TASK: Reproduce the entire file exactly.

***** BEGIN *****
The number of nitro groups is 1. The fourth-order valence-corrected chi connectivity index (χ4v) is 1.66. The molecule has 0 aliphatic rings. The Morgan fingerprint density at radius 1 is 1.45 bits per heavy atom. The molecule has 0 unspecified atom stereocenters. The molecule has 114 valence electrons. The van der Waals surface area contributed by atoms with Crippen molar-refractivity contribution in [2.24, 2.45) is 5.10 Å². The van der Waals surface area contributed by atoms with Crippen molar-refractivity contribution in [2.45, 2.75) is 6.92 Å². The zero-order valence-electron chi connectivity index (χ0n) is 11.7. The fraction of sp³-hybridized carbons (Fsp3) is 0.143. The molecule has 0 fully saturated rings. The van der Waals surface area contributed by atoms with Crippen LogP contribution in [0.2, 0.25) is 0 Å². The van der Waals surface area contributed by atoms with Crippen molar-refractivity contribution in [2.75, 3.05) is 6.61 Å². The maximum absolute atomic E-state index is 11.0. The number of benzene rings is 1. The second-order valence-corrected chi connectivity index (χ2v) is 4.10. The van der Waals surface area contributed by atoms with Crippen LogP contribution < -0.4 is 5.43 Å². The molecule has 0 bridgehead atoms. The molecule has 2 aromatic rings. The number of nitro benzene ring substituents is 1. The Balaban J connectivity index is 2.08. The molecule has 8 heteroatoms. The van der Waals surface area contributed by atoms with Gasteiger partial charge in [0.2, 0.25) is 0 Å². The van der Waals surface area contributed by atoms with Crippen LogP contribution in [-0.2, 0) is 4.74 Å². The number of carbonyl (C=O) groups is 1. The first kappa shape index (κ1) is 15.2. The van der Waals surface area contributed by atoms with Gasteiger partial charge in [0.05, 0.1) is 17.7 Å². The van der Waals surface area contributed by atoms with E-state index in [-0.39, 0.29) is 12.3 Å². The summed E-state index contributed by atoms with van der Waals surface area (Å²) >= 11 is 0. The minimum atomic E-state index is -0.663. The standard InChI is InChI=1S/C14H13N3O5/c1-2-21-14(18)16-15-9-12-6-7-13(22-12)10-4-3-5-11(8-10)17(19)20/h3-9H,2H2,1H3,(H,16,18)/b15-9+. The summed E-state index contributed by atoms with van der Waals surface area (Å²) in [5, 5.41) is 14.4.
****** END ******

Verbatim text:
The number of nitro groups is 1. The fourth-order valence-corrected chi connectivity index (χ4v) is 1.66. The molecule has 0 aliphatic rings. The Morgan fingerprint density at radius 1 is 1.45 bits per heavy atom. The molecule has 0 unspecified atom stereocenters. The molecule has 114 valence electrons. The van der Waals surface area contributed by atoms with Crippen molar-refractivity contribution in [2.24, 2.45) is 5.10 Å². The van der Waals surface area contributed by atoms with Crippen molar-refractivity contribution in [2.45, 2.75) is 6.92 Å². The zero-order valence-electron chi connectivity index (χ0n) is 11.7. The fraction of sp³-hybridized carbons (Fsp3) is 0.143. The molecule has 0 fully saturated rings. The van der Waals surface area contributed by atoms with Crippen LogP contribution in [0.2, 0.25) is 0 Å². The van der Waals surface area contributed by atoms with Crippen molar-refractivity contribution in [2.75, 3.05) is 6.61 Å². The maximum absolute atomic E-state index is 11.0. The number of benzene rings is 1. The second-order valence-corrected chi connectivity index (χ2v) is 4.10. The van der Waals surface area contributed by atoms with Crippen LogP contribution < -0.4 is 5.43 Å². The molecule has 0 bridgehead atoms. The molecule has 2 aromatic rings. The number of nitro benzene ring substituents is 1. The Balaban J connectivity index is 2.08. The molecule has 8 heteroatoms. The van der Waals surface area contributed by atoms with Gasteiger partial charge in [0.2, 0.25) is 0 Å². The van der Waals surface area contributed by atoms with Crippen LogP contribution in [-0.2, 0) is 4.74 Å². The number of carbonyl (C=O) groups is 1. The first kappa shape index (κ1) is 15.2. The van der Waals surface area contributed by atoms with Gasteiger partial charge in [0.05, 0.1) is 17.7 Å². The van der Waals surface area contributed by atoms with E-state index in [-0.39, 0.29) is 12.3 Å². The summed E-state index contributed by atoms with van der Waals surface area (Å²) >= 11 is 0. The minimum atomic E-state index is -0.663. The standard InChI is InChI=1S/C14H13N3O5/c1-2-21-14(18)16-15-9-12-6-7-13(22-12)10-4-3-5-11(8-10)17(19)20/h3-9H,2H2,1H3,(H,16,18)/b15-9+. The summed E-state index contributed by atoms with van der Waals surface area (Å²) in [5, 5.41) is 14.4.